New novel ‘A Terrible Country’ rediscovers Russia and its paradoxes


JOHN YANG: Now Jeffrey Brown has the latest
addition to our “NewsHour” Bookshelf. JEFFREY BROWN: The year is 2008. And young Andrei Kaplan, born in the Soviet
Union, raised in the U.S., is struggling in his would-be academically career and has been
dumped by his girlfriend. What to do? Return to Moscow to care for his aging grandmother
and find his way in the new Russia. The new novel is “A Terrible Country.” Author Keith Gessen was himself born there,
raised here. He’s a journalist and editor, translator of
the Nobel Prize-winning writer Svetlana Alexievich. And this is his second novel. And welcome to you. KEITH GESSEN, Author, “A Terrible Country”:
Thank you. JEFFREY BROWN: So this is, in fact, thinly
veiled fiction? Can we say that? You went back to Russia yourself around that
time? KEITH GESSEN: I did. I did. The question of how much of the material you
use from your life is a — is an interesting question. Some things, you can have your raw material,
and then you look at it, and you say, well, what can I do to make this interesting to
someone else who isn’t me? And you take some things up to 10, right? You take some other things down to two. And you look at it and see if that works. And you kind of tinker with it. JEFFREY BROWN: You took a lot of things up,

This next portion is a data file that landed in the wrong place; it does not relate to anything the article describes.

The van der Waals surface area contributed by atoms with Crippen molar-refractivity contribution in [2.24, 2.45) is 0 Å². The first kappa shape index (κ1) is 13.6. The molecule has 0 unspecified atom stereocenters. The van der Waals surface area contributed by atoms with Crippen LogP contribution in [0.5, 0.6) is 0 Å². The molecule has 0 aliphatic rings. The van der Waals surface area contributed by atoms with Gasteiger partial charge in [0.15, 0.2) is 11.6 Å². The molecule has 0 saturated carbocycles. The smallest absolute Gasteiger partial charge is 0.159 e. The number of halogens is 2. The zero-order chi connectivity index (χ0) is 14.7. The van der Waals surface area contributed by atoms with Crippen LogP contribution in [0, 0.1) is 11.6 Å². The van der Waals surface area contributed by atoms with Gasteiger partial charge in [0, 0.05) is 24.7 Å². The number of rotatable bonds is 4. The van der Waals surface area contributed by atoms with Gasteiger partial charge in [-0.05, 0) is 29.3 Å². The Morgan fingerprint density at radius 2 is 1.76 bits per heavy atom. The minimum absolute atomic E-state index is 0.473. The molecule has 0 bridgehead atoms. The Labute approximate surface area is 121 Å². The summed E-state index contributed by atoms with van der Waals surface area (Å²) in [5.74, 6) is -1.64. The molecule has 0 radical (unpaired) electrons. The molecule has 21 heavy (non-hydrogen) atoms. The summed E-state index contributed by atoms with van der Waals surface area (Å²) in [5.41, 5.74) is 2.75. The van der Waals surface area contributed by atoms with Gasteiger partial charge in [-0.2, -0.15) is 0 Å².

I think, up to 10 here, as in bringing this young character to this land he sort of knows,
but doesn’t really know. KEITH GESSEN: I was trying to express something
that happens to me every time I go to Moscow, which is that I expect it from reading the
news to be this kind of horror chamber, right? I expect that I’m going to see people being
arrested on the streets, that I might myself get arrested. And then every time I show up, it’s — it
gets nicer and nicer. There are cafes. There are people driving nice cars. They’re talking on their cell phones. It seems perfectly normal. JEFFREY BROWN: Yes. I mean, you have Andrei in the book going
and finding that he can’t even afford a cappuccino, right, because they’re $6 or $7 there in brand-new
cafes. KEITH GESSEN: And he can’t understand how
all these people are walking in and buying these expensive coffees and sandwiches, and
not even uttering a word of protest. And that’s the kind of paradox, right? It’s, on the one hand, it’s quite nice, and
on the other hand, this other stuff is going on at the same time. JEFFREY BROWN: Yes. I mean, all this stuff in the news is real,
right? And that comes through in the book, too. I mean, there’s that — along with the affluence
and the growth, there is this sort of political atmosphere, right, oppressive political atmosphere. KEITH GESSEN: When the Russians were surrendering
at the end of the Cold War, they were basically told by us that, if they built a kind of thriving
consumer society, they could also have political freedoms. What’s actually happened is that they built
that consumer society, but they lost their political freedoms. It didn’t go the way anyone thought it would